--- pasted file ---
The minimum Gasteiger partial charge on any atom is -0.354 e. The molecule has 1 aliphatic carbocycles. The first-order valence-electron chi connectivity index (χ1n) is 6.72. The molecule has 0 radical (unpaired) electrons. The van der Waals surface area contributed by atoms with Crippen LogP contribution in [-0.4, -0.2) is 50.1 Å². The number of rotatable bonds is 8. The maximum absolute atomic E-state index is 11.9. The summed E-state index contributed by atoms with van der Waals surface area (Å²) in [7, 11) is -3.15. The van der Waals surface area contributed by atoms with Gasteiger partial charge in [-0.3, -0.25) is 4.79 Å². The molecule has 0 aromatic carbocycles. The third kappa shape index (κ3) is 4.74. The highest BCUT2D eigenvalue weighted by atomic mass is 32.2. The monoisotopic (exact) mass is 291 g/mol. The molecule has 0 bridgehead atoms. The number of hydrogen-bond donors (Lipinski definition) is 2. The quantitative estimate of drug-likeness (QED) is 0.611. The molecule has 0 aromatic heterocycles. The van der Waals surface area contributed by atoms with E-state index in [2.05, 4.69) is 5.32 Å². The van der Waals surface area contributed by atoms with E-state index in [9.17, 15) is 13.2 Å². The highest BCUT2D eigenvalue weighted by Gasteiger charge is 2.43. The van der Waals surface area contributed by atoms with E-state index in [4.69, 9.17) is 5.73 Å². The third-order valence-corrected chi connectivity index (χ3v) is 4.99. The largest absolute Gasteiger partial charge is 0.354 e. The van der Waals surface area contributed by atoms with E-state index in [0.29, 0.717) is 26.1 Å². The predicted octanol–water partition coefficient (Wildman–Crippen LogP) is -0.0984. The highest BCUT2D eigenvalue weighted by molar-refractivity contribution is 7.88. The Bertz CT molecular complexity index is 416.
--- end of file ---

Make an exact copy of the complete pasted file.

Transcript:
The minimum Gasteiger partial charge on any atom is -0.354 e. The molecule has 1 aliphatic carbocycles. The first-order valence-electron chi connectivity index (χ1n) is 6.72. The molecule has 0 radical (unpaired) electrons. The van der Waals surface area contributed by atoms with Crippen LogP contribution in [-0.4, -0.2) is 50.1 Å². The number of rotatable bonds is 8. The maximum absolute atomic E-state index is 11.9. The summed E-state index contributed by atoms with van der Waals surface area (Å²) in [7, 11) is -3.15. The van der Waals surface area contributed by atoms with Gasteiger partial charge in [-0.3, -0.25) is 4.79 Å². The molecule has 0 aromatic carbocycles. The third kappa shape index (κ3) is 4.74. The highest BCUT2D eigenvalue weighted by atomic mass is 32.2. The monoisotopic (exact) mass is 291 g/mol. The molecule has 0 bridgehead atoms. The number of hydrogen-bond donors (Lipinski definition) is 2. The quantitative estimate of drug-likeness (QED) is 0.611. The molecule has 0 aromatic heterocycles. The van der Waals surface area contributed by atoms with E-state index in [2.05, 4.69) is 5.32 Å². The van der Waals surface area contributed by atoms with E-state index in [9.17, 15) is 13.2 Å². The highest BCUT2D eigenvalue weighted by Gasteiger charge is 2.43. The van der Waals surface area contributed by atoms with E-state index in [4.69, 9.17) is 5.73 Å². The third-order valence-corrected chi connectivity index (χ3v) is 4.99. The largest absolute Gasteiger partial charge is 0.354 e. The van der Waals surface area contributed by atoms with E-state index in [0.29, 0.717) is 26.1 Å². The predicted octanol–water partition coefficient (Wildman–Crippen LogP) is -0.0984. The highest BCUT2D eigenvalue weighted by molar-refractivity contribution is 7.88. The Bertz CT molecular complexity index is 416.